#5: Build in #monitoring & #evaluation.
#6: Consider privacy & security.
#7: Enable user feedback loops.
#8: Remember community is critical.
#9: Build for sustainability and scale.
#10: Don’t lose sight of the bigger picture.

Congratulations Neelley and UMC team! Keep inspiring us to do good with purpose.


Get the full Using Technology for Good report.

The United Methodist Communiciations Press release.


Community is hard…and beautiful

We are polygamists. Seriously, do you belong to one community? I like to think that a number of us are all involved in many communities both locally and globally. For community leaders, we know that this journey is both beautiful and hard. We want to encourage active participation in a collaborative method.

Community Management – my top 5 go to list

Montreal Lights

Over the past months, I’ve had a few conversations with folks just starting out in Community Management, especially HFOSS Communities. They all ask for resources on how to get oriented and meet others. There are Community Manager Linked In groups and regional organizations. This is my top 5 go to list for community managers:

1. Community Roundtable
While the audience is focused on corporate Community Managers, they provide rich data with regular Roundtable newsletter and annual community survey.
2. Community Leadership Summit
OSCON is the largest OS conference in the world. The Community Leadership Summit happens right before it. I find that HFOSS groups still get a ton of value. You can read our notes from last year.
3. The Art of Community
Jono’s book, The Art of Community, is fantastic.
4. Dave Eaves – Django talk
Community is negotiation. I tend to re-listen to Dave Eaves’ Django talk (video) at least once a year. There are books on negotiation, but he really nails the nuances of global open source community.
There is a wealth of articles on here about community engagement and open source projects.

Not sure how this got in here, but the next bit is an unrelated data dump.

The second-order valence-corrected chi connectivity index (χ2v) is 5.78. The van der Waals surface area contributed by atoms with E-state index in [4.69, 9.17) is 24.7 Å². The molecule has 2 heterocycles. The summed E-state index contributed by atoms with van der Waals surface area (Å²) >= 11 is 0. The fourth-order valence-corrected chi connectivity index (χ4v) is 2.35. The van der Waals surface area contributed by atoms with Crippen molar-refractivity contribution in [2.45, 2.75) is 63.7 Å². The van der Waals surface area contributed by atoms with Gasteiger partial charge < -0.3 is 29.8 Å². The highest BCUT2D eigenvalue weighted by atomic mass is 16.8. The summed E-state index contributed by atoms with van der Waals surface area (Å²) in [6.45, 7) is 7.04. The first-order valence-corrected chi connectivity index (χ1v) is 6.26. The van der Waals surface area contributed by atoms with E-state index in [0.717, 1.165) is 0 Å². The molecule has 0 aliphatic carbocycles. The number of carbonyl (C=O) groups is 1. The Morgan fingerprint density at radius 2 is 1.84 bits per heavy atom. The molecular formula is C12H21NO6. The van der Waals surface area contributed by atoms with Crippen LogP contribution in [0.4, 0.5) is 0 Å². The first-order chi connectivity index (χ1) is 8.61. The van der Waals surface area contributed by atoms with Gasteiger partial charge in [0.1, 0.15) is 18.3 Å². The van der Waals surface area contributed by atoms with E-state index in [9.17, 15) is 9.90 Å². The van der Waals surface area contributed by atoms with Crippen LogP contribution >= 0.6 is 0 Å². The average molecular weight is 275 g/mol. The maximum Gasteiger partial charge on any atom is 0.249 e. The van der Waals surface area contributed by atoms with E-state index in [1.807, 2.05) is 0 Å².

Tech 4 Good Organizers

I started a google group for folks who lead in HFOSS or Business (corporate social responsibility) who run tech 4 good events or communities. There are a number of groups out there, but I feel like there is a gap for leaders in Tech 4 Good. It is just getting started but you are welcome to join: https://groups.google.com/forum/#!forum/tech4goodorganizers. We are stronger if we learn and engage together.

How to analyze and build a community:

Another question I often get is how to activate community. People have a finite amount of time and energy. If you build spaces and interactions, they will stay. To me the basics of service design are core to building community. Do something that is relevant, build ‘With‘ the community not only ‘For‘ your goals, and plan for the community to change you and your organization.

Everyone has their own methods, but here is a list that I tend to share:

1. Collect Data
What is the current state? Do some interviews with stakeholders, ask questions, ask to talk with people who have left the community, survey and use the stats (website, newsletter, blog, social media).
2. Do analysis and decide future goals
Assess the community maturation model. Decide what the community wants and build goals of organization with that in mind. Here are some tools to help: Diytoolkit and Reboot’s Service Design model.
3. Test ideas with the community. Prepare to adjust.
4. Start small for wins for engagement. You will know what these are because you’ve done your research and tested out the spirit of the community. Think in the frame of Dan Pink’s model of Drive: Autonomy, mastery and purpose.
5. Prioritize, co-brain and deliver
6. Delegate and co-lead
7. Global means that translation is part of your plan, not an afterthought.

(ps. Foxclocks and timeanddate are your event planning friends.)

Some Tech 4 Good Issues

I’ve been in a number of communities both volunteer and paid. These are some of the harder issues to consider. While I don’t have the answers, I think it is appropriate to share and see if we can learn to solve and adapt together.

  • How do we get to the next 1000 active community members. We know that the potential of small asks, big tasks is the key to community engagement. Communities like Zooiverse are schooling us on capacity, value and relevancy. How can we learn from them? (See Patrick Meier’s post on this topic)
  • Early adopters can sometimes scare, deter new strangers by their sense of ownership and entitlement. Building a community that serves all the types of community members, cultures, languages and, personality styles, is a tall order. But, it is necessary.I have been thinking of ways to build to the silent doers. (see my post on the Welcome Committee)